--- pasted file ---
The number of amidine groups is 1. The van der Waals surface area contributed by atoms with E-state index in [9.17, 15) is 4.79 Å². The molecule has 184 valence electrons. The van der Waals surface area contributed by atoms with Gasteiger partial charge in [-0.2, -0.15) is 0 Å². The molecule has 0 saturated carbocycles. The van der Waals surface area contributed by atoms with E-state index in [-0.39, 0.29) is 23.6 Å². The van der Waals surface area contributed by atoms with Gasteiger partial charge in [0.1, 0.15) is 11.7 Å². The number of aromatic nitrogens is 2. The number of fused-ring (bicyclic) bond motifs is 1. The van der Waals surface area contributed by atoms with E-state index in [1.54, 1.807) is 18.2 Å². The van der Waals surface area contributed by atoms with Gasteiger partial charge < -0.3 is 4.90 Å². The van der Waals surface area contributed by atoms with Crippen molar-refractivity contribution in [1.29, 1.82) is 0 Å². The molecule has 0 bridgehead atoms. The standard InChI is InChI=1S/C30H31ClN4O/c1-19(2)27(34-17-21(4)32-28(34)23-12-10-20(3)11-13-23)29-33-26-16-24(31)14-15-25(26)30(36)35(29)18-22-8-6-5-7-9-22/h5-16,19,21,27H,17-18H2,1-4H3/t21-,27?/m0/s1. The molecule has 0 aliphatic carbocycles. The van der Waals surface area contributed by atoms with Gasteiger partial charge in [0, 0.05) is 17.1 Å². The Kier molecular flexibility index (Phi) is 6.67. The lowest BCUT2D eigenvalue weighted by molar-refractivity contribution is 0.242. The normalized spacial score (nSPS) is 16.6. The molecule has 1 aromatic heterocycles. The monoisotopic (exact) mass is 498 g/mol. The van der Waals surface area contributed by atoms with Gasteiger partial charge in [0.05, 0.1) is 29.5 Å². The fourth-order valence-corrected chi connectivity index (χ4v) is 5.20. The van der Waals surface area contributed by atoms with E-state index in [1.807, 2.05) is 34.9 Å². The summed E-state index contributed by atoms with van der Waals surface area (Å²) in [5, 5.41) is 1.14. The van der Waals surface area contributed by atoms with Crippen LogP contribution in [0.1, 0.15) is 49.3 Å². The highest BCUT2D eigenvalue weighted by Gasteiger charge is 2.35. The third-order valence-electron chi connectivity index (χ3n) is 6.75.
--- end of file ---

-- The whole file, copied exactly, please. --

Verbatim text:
The number of amidine groups is 1. The van der Waals surface area contributed by atoms with E-state index in [9.17, 15) is 4.79 Å². The molecule has 184 valence electrons. The van der Waals surface area contributed by atoms with Gasteiger partial charge in [-0.2, -0.15) is 0 Å². The molecule has 0 saturated carbocycles. The van der Waals surface area contributed by atoms with E-state index in [-0.39, 0.29) is 23.6 Å². The van der Waals surface area contributed by atoms with Gasteiger partial charge in [0.1, 0.15) is 11.7 Å². The number of aromatic nitrogens is 2. The number of fused-ring (bicyclic) bond motifs is 1. The van der Waals surface area contributed by atoms with E-state index in [1.54, 1.807) is 18.2 Å². The van der Waals surface area contributed by atoms with Gasteiger partial charge < -0.3 is 4.90 Å². The van der Waals surface area contributed by atoms with Crippen molar-refractivity contribution in [1.29, 1.82) is 0 Å². The molecule has 0 bridgehead atoms. The standard InChI is InChI=1S/C30H31ClN4O/c1-19(2)27(34-17-21(4)32-28(34)23-12-10-20(3)11-13-23)29-33-26-16-24(31)14-15-25(26)30(36)35(29)18-22-8-6-5-7-9-22/h5-16,19,21,27H,17-18H2,1-4H3/t21-,27?/m0/s1. The molecule has 0 aliphatic carbocycles. The van der Waals surface area contributed by atoms with Gasteiger partial charge in [0, 0.05) is 17.1 Å². The Kier molecular flexibility index (Phi) is 6.67. The lowest BCUT2D eigenvalue weighted by molar-refractivity contribution is 0.242. The normalized spacial score (nSPS) is 16.6. The molecule has 1 aromatic heterocycles. The monoisotopic (exact) mass is 498 g/mol. The van der Waals surface area contributed by atoms with Gasteiger partial charge in [0.05, 0.1) is 29.5 Å². The fourth-order valence-corrected chi connectivity index (χ4v) is 5.20. The van der Waals surface area contributed by atoms with E-state index in [1.807, 2.05) is 34.9 Å². The summed E-state index contributed by atoms with van der Waals surface area (Å²) in [5, 5.41) is 1.14. The van der Waals surface area contributed by atoms with Crippen LogP contribution in [0.1, 0.15) is 49.3 Å². The highest BCUT2D eigenvalue weighted by Gasteiger charge is 2.35. The third-order valence-electron chi connectivity index (χ3n) is 6.75.